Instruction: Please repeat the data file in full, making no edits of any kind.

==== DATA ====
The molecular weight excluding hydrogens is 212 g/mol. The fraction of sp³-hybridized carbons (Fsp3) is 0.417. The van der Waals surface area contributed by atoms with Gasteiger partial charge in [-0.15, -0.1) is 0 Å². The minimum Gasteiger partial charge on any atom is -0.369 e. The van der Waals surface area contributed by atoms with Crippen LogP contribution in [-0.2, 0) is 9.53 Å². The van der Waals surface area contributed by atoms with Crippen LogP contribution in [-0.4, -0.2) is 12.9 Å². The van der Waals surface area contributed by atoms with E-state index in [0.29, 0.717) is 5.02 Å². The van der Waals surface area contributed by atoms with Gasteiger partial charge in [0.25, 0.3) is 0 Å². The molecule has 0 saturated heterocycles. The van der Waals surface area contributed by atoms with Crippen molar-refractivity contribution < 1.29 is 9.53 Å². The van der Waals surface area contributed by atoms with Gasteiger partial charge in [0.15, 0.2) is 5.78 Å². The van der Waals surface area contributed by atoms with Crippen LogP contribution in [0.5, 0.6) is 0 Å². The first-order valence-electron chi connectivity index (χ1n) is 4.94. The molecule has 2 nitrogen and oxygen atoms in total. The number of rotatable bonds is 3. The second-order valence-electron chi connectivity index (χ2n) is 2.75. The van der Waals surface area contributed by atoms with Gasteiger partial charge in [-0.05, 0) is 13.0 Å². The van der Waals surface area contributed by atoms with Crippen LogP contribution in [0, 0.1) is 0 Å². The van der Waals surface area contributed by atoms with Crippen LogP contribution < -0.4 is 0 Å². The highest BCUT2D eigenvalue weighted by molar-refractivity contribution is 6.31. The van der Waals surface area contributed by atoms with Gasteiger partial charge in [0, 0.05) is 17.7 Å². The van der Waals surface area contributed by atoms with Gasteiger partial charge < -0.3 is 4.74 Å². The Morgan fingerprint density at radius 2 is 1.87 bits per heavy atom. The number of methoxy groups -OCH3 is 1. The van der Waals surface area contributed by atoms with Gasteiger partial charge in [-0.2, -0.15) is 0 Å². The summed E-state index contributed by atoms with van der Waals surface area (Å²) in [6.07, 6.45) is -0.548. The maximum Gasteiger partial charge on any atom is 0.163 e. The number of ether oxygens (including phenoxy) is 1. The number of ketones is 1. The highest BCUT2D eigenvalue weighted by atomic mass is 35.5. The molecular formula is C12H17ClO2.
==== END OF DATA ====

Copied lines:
The molecular weight excluding hydrogens is 212 g/mol. The fraction of sp³-hybridized carbons (Fsp3) is 0.417. The van der Waals surface area contributed by atoms with Gasteiger partial charge in [-0.15, -0.1) is 0 Å². The minimum Gasteiger partial charge on any atom is -0.369 e. The van der Waals surface area contributed by atoms with Crippen LogP contribution in [-0.2, 0) is 9.53 Å². The van der Waals surface area contributed by atoms with Crippen LogP contribution in [-0.4, -0.2) is 12.9 Å². The van der Waals surface area contributed by atoms with E-state index in [0.29, 0.717) is 5.02 Å². The van der Waals surface area contributed by atoms with Gasteiger partial charge in [0.25, 0.3) is 0 Å². The molecule has 0 saturated heterocycles. The van der Waals surface area contributed by atoms with Crippen molar-refractivity contribution < 1.29 is 9.53 Å². The van der Waals surface area contributed by atoms with Gasteiger partial charge in [0.15, 0.2) is 5.78 Å². The van der Waals surface area contributed by atoms with Crippen LogP contribution in [0.5, 0.6) is 0 Å². The first-order valence-electron chi connectivity index (χ1n) is 4.94. The molecule has 2 nitrogen and oxygen atoms in total. The number of rotatable bonds is 3. The second-order valence-electron chi connectivity index (χ2n) is 2.75. The van der Waals surface area contributed by atoms with Gasteiger partial charge in [-0.05, 0) is 13.0 Å². The van der Waals surface area contributed by atoms with Crippen LogP contribution in [0, 0.1) is 0 Å². The van der Waals surface area contributed by atoms with Crippen LogP contribution < -0.4 is 0 Å². The highest BCUT2D eigenvalue weighted by molar-refractivity contribution is 6.31. The van der Waals surface area contributed by atoms with Gasteiger partial charge in [0, 0.05) is 17.7 Å². The van der Waals surface area contributed by atoms with Gasteiger partial charge < -0.3 is 4.74 Å². The Morgan fingerprint density at radius 2 is 1.87 bits per heavy atom. The number of methoxy groups -OCH3 is 1. The van der Waals surface area contributed by atoms with Gasteiger partial charge in [-0.2, -0.15) is 0 Å². The summed E-state index contributed by atoms with van der Waals surface area (Å²) in [6.07, 6.45) is -0.548. The maximum Gasteiger partial charge on any atom is 0.163 e. The number of ether oxygens (including phenoxy) is 1. The number of ketones is 1. The highest BCUT2D eigenvalue weighted by atomic mass is 35.5. The molecular formula is C12H17ClO2.